The Effect of Language Recognition in Music on Short-Term Memory Recall and Physiological Stress Response
Des Jardins, Jacob
Journal of Advanced Student Sciences (JASS)
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Adolescent and young adult students frequently listen to music while studying. While there is extensive research on the effects of music on memory, there is little evidence regarding whether style of music or language recognition is associated with the physiological mechanisms driving memory recall tasks. The objective of this study was to investigate the effects of language recognition in music on short-term memory performance and physiological variables. Participants in the study completed a word search while listening to a song in English, a song performed in native South African dialects, or no music at all. During the word search, heart rate, respiration rate, and skin conductance were recorded in order to assess the physiological response of the participant and their stress response. Immediately after, the participants was asked to recall as many words as they could from the word search as a way to measure short-term memory. Results showed that listening to music in a non-native language has no effect on short-term memory performance or the physiological stress response of the participants when compared to the other two conditions. This suggests that foreign music may not act as a physiological stressor and distraction during a cognitive task. Instead, foreign music may function more as white noise.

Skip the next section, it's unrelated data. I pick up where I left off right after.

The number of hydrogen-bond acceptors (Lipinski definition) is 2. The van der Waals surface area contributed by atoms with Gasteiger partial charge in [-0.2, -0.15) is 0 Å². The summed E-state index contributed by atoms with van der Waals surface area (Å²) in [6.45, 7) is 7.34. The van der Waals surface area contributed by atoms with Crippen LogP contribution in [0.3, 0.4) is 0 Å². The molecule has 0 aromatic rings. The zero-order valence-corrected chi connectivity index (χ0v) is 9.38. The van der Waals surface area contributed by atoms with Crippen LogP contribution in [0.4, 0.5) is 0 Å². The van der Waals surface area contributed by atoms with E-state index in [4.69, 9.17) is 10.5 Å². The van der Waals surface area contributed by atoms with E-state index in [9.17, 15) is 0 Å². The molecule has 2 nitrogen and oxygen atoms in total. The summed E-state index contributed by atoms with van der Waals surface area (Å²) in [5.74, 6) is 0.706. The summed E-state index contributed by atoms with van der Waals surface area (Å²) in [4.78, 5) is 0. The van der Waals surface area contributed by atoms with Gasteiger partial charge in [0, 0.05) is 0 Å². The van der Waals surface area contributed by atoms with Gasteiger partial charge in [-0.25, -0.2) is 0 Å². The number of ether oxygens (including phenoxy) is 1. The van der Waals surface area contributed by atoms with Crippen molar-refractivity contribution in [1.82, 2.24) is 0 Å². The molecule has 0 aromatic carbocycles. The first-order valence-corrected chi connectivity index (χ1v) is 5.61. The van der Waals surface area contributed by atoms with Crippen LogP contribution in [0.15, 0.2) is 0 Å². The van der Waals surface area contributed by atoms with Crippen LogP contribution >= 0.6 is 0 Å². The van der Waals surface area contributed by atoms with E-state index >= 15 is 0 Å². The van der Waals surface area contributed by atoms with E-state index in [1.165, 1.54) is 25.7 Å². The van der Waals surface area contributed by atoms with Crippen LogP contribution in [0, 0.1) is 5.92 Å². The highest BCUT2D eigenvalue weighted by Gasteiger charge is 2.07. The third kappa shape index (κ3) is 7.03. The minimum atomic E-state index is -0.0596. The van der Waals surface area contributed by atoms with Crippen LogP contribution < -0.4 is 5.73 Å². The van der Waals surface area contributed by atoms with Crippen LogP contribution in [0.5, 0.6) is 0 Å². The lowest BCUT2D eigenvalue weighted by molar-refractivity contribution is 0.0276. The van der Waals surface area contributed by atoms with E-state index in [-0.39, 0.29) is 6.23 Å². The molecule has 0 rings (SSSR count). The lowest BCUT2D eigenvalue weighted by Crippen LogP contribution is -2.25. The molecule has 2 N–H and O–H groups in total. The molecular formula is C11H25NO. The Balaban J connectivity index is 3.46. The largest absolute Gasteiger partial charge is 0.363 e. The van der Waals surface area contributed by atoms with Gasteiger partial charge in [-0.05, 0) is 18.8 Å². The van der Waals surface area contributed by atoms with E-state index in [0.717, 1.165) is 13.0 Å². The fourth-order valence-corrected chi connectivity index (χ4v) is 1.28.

An article that appeared in JASS, issue 2019